About social skills

Socialising with others requires many skills. These include being able to express thoughts or ideas, listen and understand what others say, show an interest in others, and share or take turns. Non-verbal behaviours are also important for socialising. These include using and understanding gestures, reading facial expressions, knowing how close to stand to others and whether it is okay to touch someone.

Many things impact the way we interact with others. This includes personality traits (e.g. shy and quiet versus outgoing and energetic), mental health (e.g. feeling sad or low, compared with feeling happy and energised), ability to manage emotions (e.g. coping with frustration), and cognitive and communication skills (e.g. talking; using and understanding gestures; reading facial expressions; controlling impulses).

Children with developmental disabilities often find some aspects of social situations challenging. For example, a child with autism may play well with one child, but feel overwhelmed if more children join in. Social rules or norms can be hard for some children to understand and learn. They are not written down and not always explicitly taught.

Evidence-based strategies

To teach a child a social skill, explain exactly what they should say and do. For example, ask them to say: ‘Hello’ when they see a child for the first time. Instructions that are not concrete and specific (e.g. ‘be nice’) may be difficult for a child to follow.
Consider demonstrating social skills that are important or have another child demonstrate. Another option is giving a child a picture card showing a social skill just before an opportunity to use that skill.
Children may respond well to encouragement when practising or using a social skill.
Create opportunities for children to work together and practise social skills. Be deliberate. For example, organise games in which children need to co-operate. Use interactive music where children act out social skills. Create play opportunities that practise different social skills or settings (e.g. asking for help at the pretend supermarket). Encourage a child to copy other children’s social behaviours.
It may help to read stories that show or talk about how to act in different social situations.

Best practice tips

Come up with activities that get everyone involved. For example, avoid games where children are eliminated. Similarly, considering picking teams or pairs so no-one is left out.
A child might not be able to join in with the group straight away. They may need to join the group in their own time or you might need to find a way to ease them into the group.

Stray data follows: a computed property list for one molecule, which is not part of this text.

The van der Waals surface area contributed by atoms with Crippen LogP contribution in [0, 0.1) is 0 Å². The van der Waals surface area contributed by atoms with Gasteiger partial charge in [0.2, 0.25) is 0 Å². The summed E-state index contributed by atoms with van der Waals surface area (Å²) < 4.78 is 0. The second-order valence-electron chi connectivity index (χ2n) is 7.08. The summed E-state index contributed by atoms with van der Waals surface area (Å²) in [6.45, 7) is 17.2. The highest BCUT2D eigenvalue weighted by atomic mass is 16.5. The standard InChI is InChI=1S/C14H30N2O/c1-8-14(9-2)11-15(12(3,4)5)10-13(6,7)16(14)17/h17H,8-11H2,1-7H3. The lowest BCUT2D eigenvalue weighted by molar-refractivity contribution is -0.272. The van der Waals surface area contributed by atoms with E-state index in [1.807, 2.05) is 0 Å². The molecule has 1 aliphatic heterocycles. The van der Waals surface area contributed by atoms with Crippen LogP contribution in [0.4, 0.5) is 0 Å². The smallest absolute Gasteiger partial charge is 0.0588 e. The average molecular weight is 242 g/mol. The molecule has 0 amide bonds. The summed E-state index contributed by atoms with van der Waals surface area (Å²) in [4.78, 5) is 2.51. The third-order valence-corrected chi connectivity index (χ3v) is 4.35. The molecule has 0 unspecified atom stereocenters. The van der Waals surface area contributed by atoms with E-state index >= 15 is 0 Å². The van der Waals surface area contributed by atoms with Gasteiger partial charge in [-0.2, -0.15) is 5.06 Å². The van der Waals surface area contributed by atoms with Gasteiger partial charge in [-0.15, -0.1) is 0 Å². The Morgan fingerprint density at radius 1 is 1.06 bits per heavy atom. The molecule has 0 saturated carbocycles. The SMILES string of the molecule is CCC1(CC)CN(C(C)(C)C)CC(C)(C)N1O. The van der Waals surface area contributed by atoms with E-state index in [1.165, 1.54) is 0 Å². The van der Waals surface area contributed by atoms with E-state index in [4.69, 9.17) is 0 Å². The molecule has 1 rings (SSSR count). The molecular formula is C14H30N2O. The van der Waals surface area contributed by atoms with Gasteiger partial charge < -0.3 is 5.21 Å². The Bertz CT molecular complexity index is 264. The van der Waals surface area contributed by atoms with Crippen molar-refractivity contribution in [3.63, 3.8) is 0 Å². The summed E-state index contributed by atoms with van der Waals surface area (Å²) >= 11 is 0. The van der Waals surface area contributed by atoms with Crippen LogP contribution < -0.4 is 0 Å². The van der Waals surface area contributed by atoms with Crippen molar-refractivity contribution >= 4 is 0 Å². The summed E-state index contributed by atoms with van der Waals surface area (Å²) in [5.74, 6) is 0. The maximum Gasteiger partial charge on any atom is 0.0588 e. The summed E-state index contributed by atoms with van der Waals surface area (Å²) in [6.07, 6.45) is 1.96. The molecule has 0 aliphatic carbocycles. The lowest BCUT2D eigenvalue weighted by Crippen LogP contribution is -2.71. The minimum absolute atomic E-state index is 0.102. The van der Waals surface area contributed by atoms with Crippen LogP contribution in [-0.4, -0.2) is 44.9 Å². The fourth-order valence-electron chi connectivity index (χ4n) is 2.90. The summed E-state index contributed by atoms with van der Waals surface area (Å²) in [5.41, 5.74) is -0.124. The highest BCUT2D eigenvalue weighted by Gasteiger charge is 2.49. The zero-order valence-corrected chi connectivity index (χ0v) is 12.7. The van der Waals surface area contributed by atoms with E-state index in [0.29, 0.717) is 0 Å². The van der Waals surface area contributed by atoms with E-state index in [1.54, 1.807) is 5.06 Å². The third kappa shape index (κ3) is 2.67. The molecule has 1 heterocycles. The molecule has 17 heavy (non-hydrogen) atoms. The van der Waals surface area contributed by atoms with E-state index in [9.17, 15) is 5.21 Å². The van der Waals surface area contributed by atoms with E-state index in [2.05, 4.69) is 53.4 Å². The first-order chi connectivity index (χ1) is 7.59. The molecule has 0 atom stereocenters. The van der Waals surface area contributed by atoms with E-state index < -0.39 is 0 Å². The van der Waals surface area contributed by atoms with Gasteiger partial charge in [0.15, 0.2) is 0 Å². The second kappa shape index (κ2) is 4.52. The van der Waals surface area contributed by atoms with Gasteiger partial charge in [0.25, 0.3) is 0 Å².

Children who struggle with social skills may be left out by other children. Clear rules about how to treat each other may help. Consider establishing a clear system to manage any exclusion or teasing.
Pointing out common interests among children can encourage building relationships. For example, suggest children talk about their favourite game at snack time.

Other considerations

  • Some children may not understand social norms about personal space without clear instruction. Consider teaching all children about boundaries. Be specific. For example, talk about how close to stand to others and whether (and where) it is ok to touch someone.
  • Refer to the ABC approach for more information on how to reduce challenging behaviour by supporting the child and promoting more helpful behaviour, and our emotions page for more information about supporting a child with managing their emotions.
  • Read more about how peer mediation can support peers with learning social and communication skills that facilitate the inclusion of children with disabilities.
  • Children with social skills challenges may also experience autism, blind and low vision, Deaf, deaf and hard of hearing, or anxiety.
  • Refer to information about these areas to help support the child.
  • Relevant resources

    Visit our resources page for a range of resources that can help to create inclusive education environments for children with disabilities and developmental challenges. Some particularly relevant resources for supporting children with social skills issues include:

    Strengths and abilities communication checklist
    Emotion cards (A4)
    Problem solving guide
    Stay play talk poster (simple)
    Stay play talk poster
    Story - Making Friends
    Story - Sharing

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